Arm Knit a Quick Cowl

Try your arms at one of this fall’s most popular DIY trends, arm knitting.

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It doesn’t matter if you’ve been knitting for years or just picked up your first pair of needles last weekend - arm knitting is a fun, easy way to enjoy a form of knitting that produces quick, larger-than-life results.

Arm knitting isn’t too different than traditional knitting: you cast on stitches that you then knit to create your desired piece. But instead of needles you hold in your hands, your arms do the work as oversized tools. (Just make sure you’ve taken your watch off, removed any jewelry, and rolled up your sleeves.)

In metro Detroit, Woolly and Co. is the place to go for arm knitting supplies. The store’s own Mammoth line of merino weight yarn (available in 5-pound and 10-ounce balls) is an ideal medium for arm knitting. The 10-ounce Mini Mammoth, shown here, can produce one cowl that’s arm knit in under an hour.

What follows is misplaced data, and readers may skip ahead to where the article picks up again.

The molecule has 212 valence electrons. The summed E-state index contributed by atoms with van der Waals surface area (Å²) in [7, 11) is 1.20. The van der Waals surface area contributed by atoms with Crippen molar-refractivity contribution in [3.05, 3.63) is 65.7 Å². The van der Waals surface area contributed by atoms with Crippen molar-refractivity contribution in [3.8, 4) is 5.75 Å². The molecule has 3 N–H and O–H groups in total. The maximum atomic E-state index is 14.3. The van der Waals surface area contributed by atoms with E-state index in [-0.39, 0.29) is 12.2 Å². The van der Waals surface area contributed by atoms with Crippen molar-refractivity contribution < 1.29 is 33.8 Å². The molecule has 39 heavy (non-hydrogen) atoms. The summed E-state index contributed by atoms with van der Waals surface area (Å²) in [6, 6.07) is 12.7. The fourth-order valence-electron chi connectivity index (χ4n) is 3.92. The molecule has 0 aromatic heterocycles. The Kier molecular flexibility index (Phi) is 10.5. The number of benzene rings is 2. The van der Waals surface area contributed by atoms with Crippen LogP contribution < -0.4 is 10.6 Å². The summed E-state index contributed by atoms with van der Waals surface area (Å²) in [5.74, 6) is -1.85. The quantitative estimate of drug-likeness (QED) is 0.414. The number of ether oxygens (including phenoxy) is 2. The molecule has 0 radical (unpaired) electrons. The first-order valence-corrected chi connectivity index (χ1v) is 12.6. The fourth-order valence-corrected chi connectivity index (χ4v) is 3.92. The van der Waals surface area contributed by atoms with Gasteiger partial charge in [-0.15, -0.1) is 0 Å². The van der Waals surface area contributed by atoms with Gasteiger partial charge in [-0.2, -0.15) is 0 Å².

Using the Woolly approach to arm knitting with this bulky weight, pull four arm lengths of yarn from the ball.

Create a slip knot and pull the yarn over your wrist, adjusting the tension. To cast on with your free hand, create a Y-shape with the yarn, wrapping the working yarn around your thumb and the tail between your index and middle fingers. Slide your slip knot hand through the loop on your thumb and then around through the loop between two fingers. Slide the loop off to create your stitch.

Repeat this until you have created six stitches on your arm.

To knit, hold the working yarn with the same arm your stitches are on. Pull your first stitch over your wrist. Slide your opposite hand through the loops to grab the new stitch.

Continue working back and forth between your arms until you’ve almost run out of the yarn, making sure to leave enough to bind off. The same technique for binding off applies with arm knitting as it does with regular knitting: knit two stitches and pull the first stitch over the second and let it fall off the “needle.” Continue to knit, then pull over until all stitches are off the needle. Pull the remaining yarn tail through your final loop.

Seam the outer stitches together on the ends of the knitted piece to create your cowl. Finish by weaving in the ends. For this type of yarn, use a needle felting tool to take the tail into place.

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